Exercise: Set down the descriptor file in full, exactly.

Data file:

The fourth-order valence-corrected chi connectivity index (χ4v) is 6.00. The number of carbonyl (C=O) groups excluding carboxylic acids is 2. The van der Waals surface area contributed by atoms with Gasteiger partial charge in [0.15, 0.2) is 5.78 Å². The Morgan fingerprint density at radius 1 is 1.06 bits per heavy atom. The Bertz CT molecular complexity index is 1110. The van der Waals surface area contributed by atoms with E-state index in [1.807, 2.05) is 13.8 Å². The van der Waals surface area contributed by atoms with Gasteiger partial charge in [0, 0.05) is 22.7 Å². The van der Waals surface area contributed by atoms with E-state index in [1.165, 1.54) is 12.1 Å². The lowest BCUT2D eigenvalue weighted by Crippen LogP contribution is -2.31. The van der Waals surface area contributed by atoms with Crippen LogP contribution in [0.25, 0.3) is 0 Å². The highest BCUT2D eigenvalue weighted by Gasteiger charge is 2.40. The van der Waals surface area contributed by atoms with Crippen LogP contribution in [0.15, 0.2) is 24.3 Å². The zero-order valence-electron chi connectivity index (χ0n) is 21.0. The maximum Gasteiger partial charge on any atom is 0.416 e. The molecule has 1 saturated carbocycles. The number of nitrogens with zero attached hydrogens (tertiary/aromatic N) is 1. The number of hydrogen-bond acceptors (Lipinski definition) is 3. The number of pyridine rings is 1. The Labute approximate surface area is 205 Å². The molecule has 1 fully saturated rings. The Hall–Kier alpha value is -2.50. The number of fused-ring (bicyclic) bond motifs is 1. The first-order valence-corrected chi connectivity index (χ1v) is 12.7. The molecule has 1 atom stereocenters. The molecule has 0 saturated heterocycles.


The fourth-order valence-corrected chi connectivity index (χ4v) is 6.00. The number of carbonyl (C=O) groups excluding carboxylic acids is 2. The van der Waals surface area contributed by atoms with Gasteiger partial charge in [0.15, 0.2) is 5.78 Å². The Morgan fingerprint density at radius 1 is 1.06 bits per heavy atom. The Bertz CT molecular complexity index is 1110. The van der Waals surface area contributed by atoms with E-state index in [1.807, 2.05) is 13.8 Å². The van der Waals surface area contributed by atoms with Gasteiger partial charge in [0, 0.05) is 22.7 Å². The van der Waals surface area contributed by atoms with E-state index in [1.165, 1.54) is 12.1 Å². The lowest BCUT2D eigenvalue weighted by Crippen LogP contribution is -2.31. The van der Waals surface area contributed by atoms with Crippen LogP contribution in [0.25, 0.3) is 0 Å². The highest BCUT2D eigenvalue weighted by Gasteiger charge is 2.40. The van der Waals surface area contributed by atoms with Crippen LogP contribution in [0.15, 0.2) is 24.3 Å². The zero-order valence-electron chi connectivity index (χ0n) is 21.0. The maximum Gasteiger partial charge on any atom is 0.416 e. The molecule has 1 saturated carbocycles. The number of nitrogens with zero attached hydrogens (tertiary/aromatic N) is 1. The number of hydrogen-bond acceptors (Lipinski definition) is 3. The number of pyridine rings is 1. The Labute approximate surface area is 205 Å². The molecule has 1 fully saturated rings. The Hall–Kier alpha value is -2.50. The number of fused-ring (bicyclic) bond motifs is 1. The first-order valence-corrected chi connectivity index (χ1v) is 12.7. The molecule has 1 atom stereocenters. The molecule has 0 saturated heterocycles.